Agenda that should preoccupy Kenya at COP27 climate forum

Members of the public plant tree seedlings during the Kaptagat Forest Annual Tree Planting exercise held at Kaptagat Forest in Elgeyo Marakwet County where 11,000 seedlings were planted on July 23, 2021.  PHOTO | JARED NYATAYA | NMG

As the COP27 climate meeting opens in Egypt next week, Kenya will be going through a serious famine with some parts having missed two consecutive rains, an occurrence explained as impact of global warming caused by excessive carbon emissions.

As Kenya marshals meager resources to feed the hungry, the industrialised world, which is responsible for about 80 percent of global carbon emissions, is preoccupied with its own geopolitics and economic woes.

It is this climate unfairness that is likely to preoccupy participants from the Global South at the COP27. I believe Kenya should instead focus on tens of possibilities and opportunities offered by the global climate dilemma, by crafting socioeconomic policies, strategies and action plans that align with climate paths that the world is walking.

There is plenty of multilateral, bilateral, and private capital out there that is looking for practical and bankable green projects and solutions in developing and climate-vulnerable countries. Harvesting this capital is what our team at COP27 should be focusing on.

Despite the ongoing global noise and geopolitics about how much fossil fuels (coal, oil, gas) the world should produce and consume, global energy markets and technologies are already on an irreversible journey out of fossil fuels. Kenya should therefore plan an energy destiny that is defined by reducing quantities of fossil fuels for power generation, transportation, industrial and domestic heating, whether the fuels are imported or locally produced.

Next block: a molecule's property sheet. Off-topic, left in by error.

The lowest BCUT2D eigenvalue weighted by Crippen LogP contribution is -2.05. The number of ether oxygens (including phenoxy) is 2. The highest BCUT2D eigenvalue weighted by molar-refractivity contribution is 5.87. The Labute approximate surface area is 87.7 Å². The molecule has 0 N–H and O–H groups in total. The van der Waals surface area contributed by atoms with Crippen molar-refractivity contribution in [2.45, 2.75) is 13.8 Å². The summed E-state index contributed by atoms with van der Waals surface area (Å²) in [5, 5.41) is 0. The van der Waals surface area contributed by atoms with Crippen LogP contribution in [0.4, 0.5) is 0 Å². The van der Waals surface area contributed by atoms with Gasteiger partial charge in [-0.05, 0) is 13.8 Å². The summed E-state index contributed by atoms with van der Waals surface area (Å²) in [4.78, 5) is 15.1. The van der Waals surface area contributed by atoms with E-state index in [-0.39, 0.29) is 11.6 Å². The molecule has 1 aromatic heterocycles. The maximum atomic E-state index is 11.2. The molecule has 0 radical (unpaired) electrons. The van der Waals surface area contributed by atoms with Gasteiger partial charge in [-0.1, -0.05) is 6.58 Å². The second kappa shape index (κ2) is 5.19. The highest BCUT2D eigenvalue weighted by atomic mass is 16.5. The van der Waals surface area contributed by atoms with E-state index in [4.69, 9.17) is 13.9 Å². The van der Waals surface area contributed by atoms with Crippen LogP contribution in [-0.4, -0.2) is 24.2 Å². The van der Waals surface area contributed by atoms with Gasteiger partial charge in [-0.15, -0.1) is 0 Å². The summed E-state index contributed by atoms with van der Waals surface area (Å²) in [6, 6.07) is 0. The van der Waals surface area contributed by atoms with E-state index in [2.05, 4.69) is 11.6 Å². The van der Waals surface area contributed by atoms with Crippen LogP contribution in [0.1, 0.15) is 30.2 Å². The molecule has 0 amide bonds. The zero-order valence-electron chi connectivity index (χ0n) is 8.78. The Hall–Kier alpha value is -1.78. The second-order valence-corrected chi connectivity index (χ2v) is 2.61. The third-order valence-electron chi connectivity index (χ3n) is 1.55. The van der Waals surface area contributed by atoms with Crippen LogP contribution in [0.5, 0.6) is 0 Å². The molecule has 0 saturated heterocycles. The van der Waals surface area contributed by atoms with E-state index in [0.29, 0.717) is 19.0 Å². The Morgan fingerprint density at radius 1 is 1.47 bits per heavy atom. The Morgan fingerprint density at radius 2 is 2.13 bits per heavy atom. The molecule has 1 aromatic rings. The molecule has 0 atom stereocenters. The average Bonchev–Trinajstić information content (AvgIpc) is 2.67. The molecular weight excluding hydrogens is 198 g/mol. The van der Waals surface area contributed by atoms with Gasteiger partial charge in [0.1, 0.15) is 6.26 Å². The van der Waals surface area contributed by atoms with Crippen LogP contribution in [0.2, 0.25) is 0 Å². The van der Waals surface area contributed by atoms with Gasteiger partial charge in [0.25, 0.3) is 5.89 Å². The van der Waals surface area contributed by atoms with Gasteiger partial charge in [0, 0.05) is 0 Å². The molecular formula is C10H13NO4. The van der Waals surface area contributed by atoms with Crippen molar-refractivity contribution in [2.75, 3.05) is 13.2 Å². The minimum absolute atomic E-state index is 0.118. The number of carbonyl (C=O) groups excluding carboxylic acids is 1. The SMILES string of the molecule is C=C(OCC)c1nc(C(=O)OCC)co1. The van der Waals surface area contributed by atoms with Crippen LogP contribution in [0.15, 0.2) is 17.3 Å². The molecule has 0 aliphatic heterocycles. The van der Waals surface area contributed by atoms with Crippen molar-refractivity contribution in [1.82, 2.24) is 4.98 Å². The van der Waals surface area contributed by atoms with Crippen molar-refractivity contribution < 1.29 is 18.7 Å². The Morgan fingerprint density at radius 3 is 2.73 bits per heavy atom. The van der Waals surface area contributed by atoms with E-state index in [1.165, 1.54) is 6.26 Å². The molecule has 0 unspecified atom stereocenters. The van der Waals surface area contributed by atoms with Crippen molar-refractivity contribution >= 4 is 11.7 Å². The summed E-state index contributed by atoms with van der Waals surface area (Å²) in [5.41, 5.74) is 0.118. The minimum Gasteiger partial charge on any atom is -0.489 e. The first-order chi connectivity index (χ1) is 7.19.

Any new energy project in Kenya should be subjected to this review, while guarding against undue influence from internal and external vested interests. Those fossil fuels (oil and coal) already in the ground are unlikely to marshal sufficient investor interest and capital, and these may end up remaining underground.

Should Kenya plan to import natural gas from Tanzania, it should have an escape clause to allow Kenya out of the agreement at the right time in the future. Even the cooking gas (LPG) has a finite life as reduced crude oil refining will diminish supplies. The ultimate clean cooking solution should be affordable electricity from renewable sources.

It is encouraging to see National Climate Action domiciled in the Office of the President, for indeed this is where to get energy strategies prioritised and coordinated. A ready quick win for city counties is electrified urban transport systems on public-private partnerships (PPP) funding models.

In respect of the four billion trees to be planted, this should be planned carefully to maximise commercial forestry and agro-forestry, both public and private, to provide direct socioeconomic benefits.

George Wachira is a petroleum consultant, [email protected]

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